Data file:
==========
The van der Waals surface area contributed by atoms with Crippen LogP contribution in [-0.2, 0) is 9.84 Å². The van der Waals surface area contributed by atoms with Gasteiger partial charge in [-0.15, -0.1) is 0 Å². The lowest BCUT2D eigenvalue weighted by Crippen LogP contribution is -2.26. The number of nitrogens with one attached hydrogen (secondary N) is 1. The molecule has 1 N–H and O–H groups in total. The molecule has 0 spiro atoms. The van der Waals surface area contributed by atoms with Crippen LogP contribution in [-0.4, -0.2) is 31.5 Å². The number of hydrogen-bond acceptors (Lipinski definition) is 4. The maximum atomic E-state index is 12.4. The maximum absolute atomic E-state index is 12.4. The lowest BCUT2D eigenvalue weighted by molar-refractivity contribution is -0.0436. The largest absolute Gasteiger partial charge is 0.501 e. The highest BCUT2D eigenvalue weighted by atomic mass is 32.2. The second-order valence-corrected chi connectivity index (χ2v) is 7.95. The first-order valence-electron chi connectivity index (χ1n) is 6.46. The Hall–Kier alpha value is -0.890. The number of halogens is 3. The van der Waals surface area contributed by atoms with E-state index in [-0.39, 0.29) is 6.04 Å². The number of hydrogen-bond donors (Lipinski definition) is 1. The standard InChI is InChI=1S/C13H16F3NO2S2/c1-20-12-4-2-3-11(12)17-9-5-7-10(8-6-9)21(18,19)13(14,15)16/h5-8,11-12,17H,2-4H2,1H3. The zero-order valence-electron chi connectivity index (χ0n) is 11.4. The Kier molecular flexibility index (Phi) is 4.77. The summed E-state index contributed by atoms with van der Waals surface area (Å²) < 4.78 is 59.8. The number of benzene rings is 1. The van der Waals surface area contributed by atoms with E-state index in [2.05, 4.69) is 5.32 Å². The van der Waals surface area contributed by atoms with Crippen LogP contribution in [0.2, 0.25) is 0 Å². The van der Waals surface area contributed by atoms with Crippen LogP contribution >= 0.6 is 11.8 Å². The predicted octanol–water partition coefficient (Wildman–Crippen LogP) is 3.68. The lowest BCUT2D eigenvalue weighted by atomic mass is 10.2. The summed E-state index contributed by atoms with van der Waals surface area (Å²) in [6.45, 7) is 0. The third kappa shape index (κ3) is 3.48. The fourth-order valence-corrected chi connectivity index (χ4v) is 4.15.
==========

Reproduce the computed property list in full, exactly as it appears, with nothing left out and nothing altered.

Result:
The van der Waals surface area contributed by atoms with Crippen LogP contribution in [-0.2, 0) is 9.84 Å². The van der Waals surface area contributed by atoms with Gasteiger partial charge in [-0.15, -0.1) is 0 Å². The lowest BCUT2D eigenvalue weighted by Crippen LogP contribution is -2.26. The number of nitrogens with one attached hydrogen (secondary N) is 1. The molecule has 1 N–H and O–H groups in total. The molecule has 0 spiro atoms. The van der Waals surface area contributed by atoms with Crippen LogP contribution in [-0.4, -0.2) is 31.5 Å². The number of hydrogen-bond acceptors (Lipinski definition) is 4. The maximum atomic E-state index is 12.4. The maximum absolute atomic E-state index is 12.4. The lowest BCUT2D eigenvalue weighted by molar-refractivity contribution is -0.0436. The largest absolute Gasteiger partial charge is 0.501 e. The highest BCUT2D eigenvalue weighted by atomic mass is 32.2. The second-order valence-corrected chi connectivity index (χ2v) is 7.95. The first-order valence-electron chi connectivity index (χ1n) is 6.46. The Hall–Kier alpha value is -0.890. The number of halogens is 3. The van der Waals surface area contributed by atoms with E-state index in [-0.39, 0.29) is 6.04 Å². The number of hydrogen-bond donors (Lipinski definition) is 1. The standard InChI is InChI=1S/C13H16F3NO2S2/c1-20-12-4-2-3-11(12)17-9-5-7-10(8-6-9)21(18,19)13(14,15)16/h5-8,11-12,17H,2-4H2,1H3. The zero-order valence-electron chi connectivity index (χ0n) is 11.4. The Kier molecular flexibility index (Phi) is 4.77. The summed E-state index contributed by atoms with van der Waals surface area (Å²) < 4.78 is 59.8. The number of benzene rings is 1. The van der Waals surface area contributed by atoms with E-state index in [2.05, 4.69) is 5.32 Å². The van der Waals surface area contributed by atoms with Crippen LogP contribution in [0.2, 0.25) is 0 Å². The van der Waals surface area contributed by atoms with Crippen LogP contribution >= 0.6 is 11.8 Å². The predicted octanol–water partition coefficient (Wildman–Crippen LogP) is 3.68. The lowest BCUT2D eigenvalue weighted by atomic mass is 10.2. The summed E-state index contributed by atoms with van der Waals surface area (Å²) in [6.45, 7) is 0. The third kappa shape index (κ3) is 3.48. The fourth-order valence-corrected chi connectivity index (χ4v) is 4.15.